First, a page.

Hair cortisol level as a molecular biomarker in retinitis pigmentosa patients
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Retinitis pigmentosaHair cortisol concentrationNegative psychological statesChronic stressVariations in vision
M. Mateos-Olivares... [et al.]. Hair cortisol level as a molecular biomarker in retinitis pigmentosa patients, Experimental Eye Research, Volume 219, 2022, 109019, ISSN 0014-4835, [https://doi.org/10.1016/j.exer.2022.109019]
SponsorshipGerencia Regional de Salud de Castilla y Le PRIME 1932/A/19; Spanish Government PID2020-114585RA-I00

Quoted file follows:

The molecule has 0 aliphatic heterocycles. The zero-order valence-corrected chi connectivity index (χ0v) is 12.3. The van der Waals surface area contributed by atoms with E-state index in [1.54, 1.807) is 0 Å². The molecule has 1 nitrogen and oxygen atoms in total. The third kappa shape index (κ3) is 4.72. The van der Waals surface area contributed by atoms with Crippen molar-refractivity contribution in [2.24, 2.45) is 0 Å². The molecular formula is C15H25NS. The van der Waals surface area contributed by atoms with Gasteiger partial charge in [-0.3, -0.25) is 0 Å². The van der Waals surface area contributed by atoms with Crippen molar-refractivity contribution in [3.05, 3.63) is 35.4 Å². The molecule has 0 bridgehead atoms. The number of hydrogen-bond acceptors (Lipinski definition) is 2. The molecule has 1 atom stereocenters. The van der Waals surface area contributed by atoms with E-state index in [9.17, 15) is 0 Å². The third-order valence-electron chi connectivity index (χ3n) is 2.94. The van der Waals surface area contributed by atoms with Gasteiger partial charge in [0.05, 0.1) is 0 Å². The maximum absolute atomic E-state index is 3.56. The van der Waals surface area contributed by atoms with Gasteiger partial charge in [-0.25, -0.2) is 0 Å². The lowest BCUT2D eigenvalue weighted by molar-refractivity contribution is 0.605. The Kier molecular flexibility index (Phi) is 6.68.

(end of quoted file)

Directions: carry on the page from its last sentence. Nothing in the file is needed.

Purpose: Retinitis pigmentosa (RP) patients commonly experience negative psychological states due to their progressive and unpredictable loss of vision and visual variations related to stress. The aim of this study was to examine hair cortisol concentrations (HCCs), which is usually associated with chronic stress, pretending to unveil possible associations between underlying psychological factors and disease severity in RP patients. Methods: Seventy-eight RP patients and 148 healthy controls were included in this study. A complete ophthalmological exam was performed in all patients to grade into severity disease groups. Perceived stress and traitanxiety were measured by the State-Trait Anxiety Inventory (STAI) questionnaire. Results: Fifty-two (67%) patients had severe RP and 26 (33%) mild-moderate RP. Fifty-eight (58,9%) patients reported severely levels of stress and 18 (23.,1%) highly levels assessed by STAI questionnaire. RP patients exhibited higher HCCs (500.04 ± 120.99 pg/mg) than in controls (136.17 ± 60.51 pg/mg; p < 0.001). Severe RP patients had significant higher HCCs than mild-moderate patients differing in 274.27 pg/mg (p < 0.001). RP severity grade and perceived anxiety levels in the questionaries were not associated. Group differences were not affected by relevant covariates (age, grade of severity, stress status, and gender). Conclusions: HCC seems an effective biomarker associated with chronic stress in RP patients. This study shows that HCC in patients with RP are elevated compared to population-based controls, and association between HCC and RP severity was found. Future research is needed to characterize the effect of untreated negative psychological states on progression of the disease if any.